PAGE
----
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In Our Hearts Stories

Less than 20% of those diagnosed with a brain tumour survive beyond five years

Anthony Bowes

Fitness fanatic Anthony Bowes, from Bolton, was just 28 when he lost his brave battle with an incurable brain tumour.

His diagnosis came in 2016, after suffering a number of seizures. In the months that followed, he underwent two brain surgeries, radiotherapy and chemotherapy, fighting the terrible disease with strength and determination until the end.

For Anthony’s family, the distress of losing their loved one was worsened by what they felt was a lack of appropriate care immediately prior to his death. They have since received an apology from the NHS and an assurance that changes will be made to prevent the same mistakes being repeated.

Here is Anthony’s story, as told by his mum, Debra…

My son Anthony never once complained about the hand he had been dealt. His main concern was always worrying about us and whether we would all be OK following his passing. That was him all over; selfless to a fault.

Anthony had been complaining to his GP for years. He was suffering from blurred vision, dizzy spells, memory issues, confusion and excruciating headaches. The doctors put it down to anxiety and depression. Following a two-week period off work with strong headaches and anxiety, one GP even told him to ‘get a grip’ and get back to work. Then shortly after, on 10 June 2016, he suffered a massive seizure. They thought it was epilepsy.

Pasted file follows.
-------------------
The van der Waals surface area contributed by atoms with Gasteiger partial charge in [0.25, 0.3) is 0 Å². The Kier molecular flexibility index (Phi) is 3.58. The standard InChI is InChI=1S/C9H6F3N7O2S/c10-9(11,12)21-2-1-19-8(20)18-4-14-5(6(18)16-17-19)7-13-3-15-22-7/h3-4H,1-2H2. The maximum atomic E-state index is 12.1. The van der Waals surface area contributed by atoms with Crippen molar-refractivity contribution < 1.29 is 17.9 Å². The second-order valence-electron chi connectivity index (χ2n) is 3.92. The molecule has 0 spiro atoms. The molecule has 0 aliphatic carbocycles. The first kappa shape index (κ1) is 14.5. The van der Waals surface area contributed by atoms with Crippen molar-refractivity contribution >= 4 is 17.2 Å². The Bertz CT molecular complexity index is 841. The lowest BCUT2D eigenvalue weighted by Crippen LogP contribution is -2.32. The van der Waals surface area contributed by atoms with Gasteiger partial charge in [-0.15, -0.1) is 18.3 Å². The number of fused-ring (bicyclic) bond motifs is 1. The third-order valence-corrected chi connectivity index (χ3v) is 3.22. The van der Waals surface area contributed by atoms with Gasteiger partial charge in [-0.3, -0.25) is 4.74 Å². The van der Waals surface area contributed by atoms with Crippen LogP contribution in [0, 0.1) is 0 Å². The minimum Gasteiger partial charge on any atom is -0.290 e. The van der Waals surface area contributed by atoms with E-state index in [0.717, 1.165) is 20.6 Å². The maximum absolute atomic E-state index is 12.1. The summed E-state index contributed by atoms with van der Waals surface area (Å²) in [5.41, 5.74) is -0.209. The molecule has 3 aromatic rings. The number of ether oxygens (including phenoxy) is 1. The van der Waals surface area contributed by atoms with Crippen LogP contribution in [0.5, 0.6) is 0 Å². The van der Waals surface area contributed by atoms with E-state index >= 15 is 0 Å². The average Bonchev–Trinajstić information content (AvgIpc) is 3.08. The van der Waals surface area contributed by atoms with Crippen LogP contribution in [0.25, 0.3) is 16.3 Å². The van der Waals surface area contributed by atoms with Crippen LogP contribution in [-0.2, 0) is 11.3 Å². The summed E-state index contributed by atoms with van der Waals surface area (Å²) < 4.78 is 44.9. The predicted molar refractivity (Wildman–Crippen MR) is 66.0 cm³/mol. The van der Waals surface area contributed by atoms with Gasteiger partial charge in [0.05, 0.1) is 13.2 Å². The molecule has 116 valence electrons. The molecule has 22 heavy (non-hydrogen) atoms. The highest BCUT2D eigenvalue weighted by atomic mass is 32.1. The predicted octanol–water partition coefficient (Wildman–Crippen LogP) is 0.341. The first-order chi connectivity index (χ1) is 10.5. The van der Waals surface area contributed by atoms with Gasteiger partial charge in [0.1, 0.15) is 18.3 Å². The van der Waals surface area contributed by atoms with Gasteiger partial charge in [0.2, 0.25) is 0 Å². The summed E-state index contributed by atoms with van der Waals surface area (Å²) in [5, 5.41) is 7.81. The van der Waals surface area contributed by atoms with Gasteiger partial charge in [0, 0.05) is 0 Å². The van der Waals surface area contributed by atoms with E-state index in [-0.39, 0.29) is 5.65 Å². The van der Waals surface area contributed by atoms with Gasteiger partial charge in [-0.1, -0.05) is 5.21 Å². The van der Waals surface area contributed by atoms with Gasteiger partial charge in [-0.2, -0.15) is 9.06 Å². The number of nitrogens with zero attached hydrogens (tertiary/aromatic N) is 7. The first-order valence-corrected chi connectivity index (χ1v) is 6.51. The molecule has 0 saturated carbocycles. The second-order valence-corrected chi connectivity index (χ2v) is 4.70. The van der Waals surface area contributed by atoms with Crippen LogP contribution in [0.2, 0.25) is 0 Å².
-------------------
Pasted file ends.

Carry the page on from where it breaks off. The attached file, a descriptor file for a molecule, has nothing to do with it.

“Anthony was a boxing coach and jiu jitsu enthusiast and was on the verge of setting up his own business as a personal trainer when he began experiencing seizures.”

The second seizure came a month later, when he was playing crazy golf at the Trafford Centre. He was taken to Salford Royal Hospital and was given a CT scan of his brain. Amazingly, the results of the scan came back clear but a precautionary MRI scan a few days later subsequently revealed a mass on his brain. Forty-eight hours later, on 25 July 2016, he was diagnosed with a brain tumour. Anthony was devastated but I took solace from the fact that the surgeon said it didn’t look ‘too bad’. He suffered another two seizures before 19 October 2016, the day of his first five-and-a-half-hour brain surgery, to have the tumour removed. Due to its location, the surgeon wasn’t able to remove all of it but he did succeed in removing 98% of the tumour. He told Anthony that they would ‘zap’ the rest of it with radiotherapy, then wean him off the anti-seizure medication. They then said he would be able to get on with living the rest of his life.

The surgery was followed by six gruelling weeks of daily radiotherapy, which took place over Christmas and New Year. It completely wiped him out and his daily routine became bed, radiotherapy and sleep. Anthony had had to surrender his driving licence and so we all mucked in, driving him to and from The Christie in Manchester, where he was receiving his treatment. It was when signing the consent form for this treatment to go ahead, that Anthony’s oncologist delivered the news that his tumour was ‘malignant’. It was a grade 2 astrocytoma and he was given a prognosis of 12 to 17 years.

“Anthony preferred that I didn’t attend appointments where results were given, as I would get too upset. For that reason, he preferred to go with his dad, John.”